|From left: Shluger, Romayko, Chase-Brand. Stephen Dunn photo.|
In fact, it will be their 51st year in a row, as both ran unofficially in 1973. This is believed to be the longest female road race streak in the U.S., if not the world.
Even before Romayko and Shluger, Manchester held an important place in women’s running history. In 1961, Julia Chase, later Chase-Brand, completed the distance after skirting around road race officials who tried to block her from the road. Chase, then an 18-year-old Smith College student, attracted international attention, because no U.S.women had previously run a road race.
Chase-Brand also returned to run Manchester on the 50th and 60th anniversaries of her 1961 debut. However, she did not run the intervening years.
Romayko and Shluger both grew up in Manchester, a town that has enthusiastically supported road running since the first Manchester race in 1927. In fact, Romayko lived near the 1-mile mark of the course route, and remembers watching the race as a 4-year-old. In 1973, not wanting to attract attention, she wore men’s clothing--“I looked like a big paper bag,” she says--and ran much of the distance with her husband and uncle. “No one seemed to care that a female was on the course,” she remembers.
Romayko, now 78, belongs to a super-athletic family. Her mother was a competitive swimmer who still achieved All-American status at age 85. Her father was drafted by the Chicago White Sox, and later scored eight holes-in-one on the links. Romayko was always highly active as a child and teen even though Manchester High School offered nothing but cheerleading for female athletes. She thought about running Manchester as early as 1971, but backed off because “I was a good girl who didn’t break the rules.”
Shluger, now 68, took a different route into running--one that has been a starting point for many. She ran her first Manchester in 1973 on a dare. It was hatched the night before at a local watering hole where she and her classmates were enjoying a few. “I wasn’t a runner and didn’t take sports seriously at the time,” she admits. “I was a clueless 18-year-old girl full of energy but with no thought about the significance of running a race that I wasn’t allowed to enter because I was a girl.”
First time memories (1973)
ROMAYKO: “I jumped onto the course to join my-husband-to-be, James. I am a traditionalist, but I also like to do things a ‘little off center’ like running Manchester in 1973. I wore some combination of clothing tops, and gray sweatpants. James was a big talker, so I mostly listened to him during the race. I knew the course so well that it was easy for me. I don’t remember that anyone really noticed me during the race.”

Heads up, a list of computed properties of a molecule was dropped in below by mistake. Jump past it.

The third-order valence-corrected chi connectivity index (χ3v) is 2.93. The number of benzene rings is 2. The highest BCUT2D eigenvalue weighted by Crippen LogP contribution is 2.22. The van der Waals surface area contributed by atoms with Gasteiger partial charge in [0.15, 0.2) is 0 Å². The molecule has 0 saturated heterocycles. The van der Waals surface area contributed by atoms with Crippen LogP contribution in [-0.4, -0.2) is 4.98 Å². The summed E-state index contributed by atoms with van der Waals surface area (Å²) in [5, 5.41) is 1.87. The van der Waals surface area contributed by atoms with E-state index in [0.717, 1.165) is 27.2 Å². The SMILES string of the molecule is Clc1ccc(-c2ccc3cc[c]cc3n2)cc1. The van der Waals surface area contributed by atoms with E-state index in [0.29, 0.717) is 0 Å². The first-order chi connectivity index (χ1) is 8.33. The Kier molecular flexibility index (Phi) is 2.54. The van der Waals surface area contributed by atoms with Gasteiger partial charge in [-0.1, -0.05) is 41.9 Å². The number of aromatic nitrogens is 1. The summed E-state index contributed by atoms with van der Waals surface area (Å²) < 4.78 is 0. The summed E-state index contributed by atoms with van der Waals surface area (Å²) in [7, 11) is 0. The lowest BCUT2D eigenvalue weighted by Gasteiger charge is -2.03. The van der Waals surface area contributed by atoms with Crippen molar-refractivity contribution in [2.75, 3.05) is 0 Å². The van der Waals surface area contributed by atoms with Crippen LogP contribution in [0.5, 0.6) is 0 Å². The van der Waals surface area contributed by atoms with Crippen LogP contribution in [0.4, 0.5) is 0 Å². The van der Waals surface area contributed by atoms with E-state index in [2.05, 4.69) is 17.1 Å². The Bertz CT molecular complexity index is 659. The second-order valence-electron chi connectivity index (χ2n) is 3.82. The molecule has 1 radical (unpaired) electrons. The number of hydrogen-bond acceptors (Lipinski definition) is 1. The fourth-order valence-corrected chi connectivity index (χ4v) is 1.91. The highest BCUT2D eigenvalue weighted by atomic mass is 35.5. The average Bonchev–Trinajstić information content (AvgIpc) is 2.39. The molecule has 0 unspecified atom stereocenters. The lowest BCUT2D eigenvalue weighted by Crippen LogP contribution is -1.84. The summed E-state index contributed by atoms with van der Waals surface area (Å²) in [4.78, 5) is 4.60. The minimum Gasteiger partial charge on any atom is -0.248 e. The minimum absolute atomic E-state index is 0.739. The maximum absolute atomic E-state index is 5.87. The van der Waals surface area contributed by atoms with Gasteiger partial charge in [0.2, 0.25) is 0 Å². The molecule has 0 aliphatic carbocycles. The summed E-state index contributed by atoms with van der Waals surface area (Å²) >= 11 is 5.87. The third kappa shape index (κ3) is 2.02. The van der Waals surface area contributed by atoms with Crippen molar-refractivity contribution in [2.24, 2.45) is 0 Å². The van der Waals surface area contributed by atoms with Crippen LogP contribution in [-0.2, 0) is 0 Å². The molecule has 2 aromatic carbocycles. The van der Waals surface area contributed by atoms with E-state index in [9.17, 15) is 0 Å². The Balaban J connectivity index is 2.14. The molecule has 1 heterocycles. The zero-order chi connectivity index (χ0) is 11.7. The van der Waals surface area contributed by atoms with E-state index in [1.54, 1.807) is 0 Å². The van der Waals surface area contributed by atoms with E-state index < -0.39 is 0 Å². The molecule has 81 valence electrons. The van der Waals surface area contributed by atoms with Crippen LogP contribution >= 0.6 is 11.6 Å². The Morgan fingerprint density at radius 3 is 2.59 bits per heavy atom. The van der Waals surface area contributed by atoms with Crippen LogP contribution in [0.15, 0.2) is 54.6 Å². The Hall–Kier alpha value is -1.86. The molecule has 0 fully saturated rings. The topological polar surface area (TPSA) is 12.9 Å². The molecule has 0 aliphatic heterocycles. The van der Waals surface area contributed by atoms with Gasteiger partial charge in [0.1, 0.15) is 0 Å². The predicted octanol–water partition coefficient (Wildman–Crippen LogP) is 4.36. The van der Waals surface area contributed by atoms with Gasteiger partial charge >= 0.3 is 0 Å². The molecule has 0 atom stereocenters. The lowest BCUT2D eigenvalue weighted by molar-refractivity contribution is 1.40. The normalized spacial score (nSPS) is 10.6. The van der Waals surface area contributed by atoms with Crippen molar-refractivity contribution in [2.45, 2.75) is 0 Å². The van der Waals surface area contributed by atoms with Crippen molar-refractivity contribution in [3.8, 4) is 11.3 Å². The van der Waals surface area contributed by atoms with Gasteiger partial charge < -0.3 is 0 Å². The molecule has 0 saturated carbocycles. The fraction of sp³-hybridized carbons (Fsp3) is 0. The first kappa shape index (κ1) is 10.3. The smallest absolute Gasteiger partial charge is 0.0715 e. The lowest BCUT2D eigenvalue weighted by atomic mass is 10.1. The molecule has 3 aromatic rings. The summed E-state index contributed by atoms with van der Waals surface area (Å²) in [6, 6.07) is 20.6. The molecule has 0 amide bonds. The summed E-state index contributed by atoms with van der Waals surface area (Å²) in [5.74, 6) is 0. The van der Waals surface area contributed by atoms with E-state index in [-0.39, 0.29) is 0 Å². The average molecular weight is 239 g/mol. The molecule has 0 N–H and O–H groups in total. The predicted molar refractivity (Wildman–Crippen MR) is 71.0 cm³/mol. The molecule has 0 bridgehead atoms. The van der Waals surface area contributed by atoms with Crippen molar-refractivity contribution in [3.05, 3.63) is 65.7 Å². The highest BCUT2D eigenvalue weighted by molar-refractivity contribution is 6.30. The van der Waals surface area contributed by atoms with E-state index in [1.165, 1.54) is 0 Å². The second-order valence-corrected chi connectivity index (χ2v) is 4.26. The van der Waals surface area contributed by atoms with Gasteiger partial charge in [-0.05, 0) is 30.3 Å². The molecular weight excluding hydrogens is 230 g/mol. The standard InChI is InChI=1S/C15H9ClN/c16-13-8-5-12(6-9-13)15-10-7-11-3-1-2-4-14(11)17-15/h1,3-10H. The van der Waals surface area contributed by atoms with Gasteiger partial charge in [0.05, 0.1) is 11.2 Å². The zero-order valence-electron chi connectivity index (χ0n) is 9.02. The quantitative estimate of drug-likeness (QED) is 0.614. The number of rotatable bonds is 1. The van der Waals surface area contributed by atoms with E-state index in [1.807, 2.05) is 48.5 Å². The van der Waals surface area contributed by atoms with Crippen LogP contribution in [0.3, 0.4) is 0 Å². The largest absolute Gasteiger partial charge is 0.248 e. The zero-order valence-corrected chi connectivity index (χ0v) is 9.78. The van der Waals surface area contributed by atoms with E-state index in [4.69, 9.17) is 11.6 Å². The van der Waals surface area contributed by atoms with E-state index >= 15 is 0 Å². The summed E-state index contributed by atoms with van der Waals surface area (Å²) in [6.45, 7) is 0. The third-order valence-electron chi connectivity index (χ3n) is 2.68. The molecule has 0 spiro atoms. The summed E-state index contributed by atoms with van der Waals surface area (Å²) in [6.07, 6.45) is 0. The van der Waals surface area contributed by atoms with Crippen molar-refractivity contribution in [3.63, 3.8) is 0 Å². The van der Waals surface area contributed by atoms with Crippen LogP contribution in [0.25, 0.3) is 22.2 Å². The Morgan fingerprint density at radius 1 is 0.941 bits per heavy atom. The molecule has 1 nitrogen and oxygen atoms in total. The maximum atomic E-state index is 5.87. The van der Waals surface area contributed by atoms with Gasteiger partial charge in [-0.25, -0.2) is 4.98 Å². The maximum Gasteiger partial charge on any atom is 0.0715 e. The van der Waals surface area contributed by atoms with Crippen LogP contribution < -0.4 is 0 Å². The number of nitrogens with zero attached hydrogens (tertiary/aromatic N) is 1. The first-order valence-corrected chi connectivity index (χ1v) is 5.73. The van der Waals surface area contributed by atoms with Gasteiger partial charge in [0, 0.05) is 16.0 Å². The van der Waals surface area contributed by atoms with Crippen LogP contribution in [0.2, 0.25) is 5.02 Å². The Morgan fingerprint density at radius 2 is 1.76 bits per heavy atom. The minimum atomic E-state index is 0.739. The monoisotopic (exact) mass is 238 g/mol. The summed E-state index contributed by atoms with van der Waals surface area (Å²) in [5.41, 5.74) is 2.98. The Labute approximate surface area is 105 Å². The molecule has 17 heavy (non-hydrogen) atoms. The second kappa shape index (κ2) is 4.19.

SHLUGER: “I remember driving to the race in my 1967 Camaro. I wore a crazy outfit: long tights, with yellow velour shorts over them. I had sneakers but they weren’t meant for running. I felt pretty out of place, and jumped in after the start. It was a serious runner crowd, not like the festive atmosphere now. I took lots of walk breaks, and had very sore feet. No one paid much attention to me, though I do remember a couple of women spectators near the beginning who urged me on.”
The continuing tradition
ROMAYKO: “In 1975, James and I moved to Massachusetts for his work in Cambridge, but we never missed the tradition of running Manchester every Thanksgiving. It became a center piece of both our lives. It was like a ‘coming home’ after a year of our crazy commuter lives and drives.
“I will continue running Manchester as long as I can. My aunt walked the course on Thanksgiving at age 93. I’d like to beat her record. It was a thrill for me when the Race Committee added 5-year age-group awards, and I was able to win the 65-69 division. My mother told me that ‘ninety percent of success is showing up,’ and she was right. I am so thankful for the way this race paved the way for women runners, and has continued to recognize them.”
Romayko has been employed for years as a social worker in Mansfield, CT, and continues to enter many road races and triathlons. She has finished 49 marathons, including four Bostons.
SHLUGER: “I don’t really know what made me come back the years right after 1973. I guess it was embedded in my DNA. When my brother started running in 1977, the rest of my family got more involved. That cinched it for me. Before long, I had better shoes and a better running outfit, and then my other brothers and their spouses joined in the running. We loved the crush of humanity inside the start area. So many people. So many HAPPY people.
“For 50 years I have had the gift of knowing exactly what I’ll be doing on Thanksgiving morning, and it's a gift of love, family, community and the Manchester Road Race. In this sometimes-crazy world, that is a mighty precious gift.”
Shluger founded the Hartford Marathon Foundation in 1994, became its CEO and President, and directed the Hartford Marathon (with a top field size of 15,000) until her retirement in early 2023.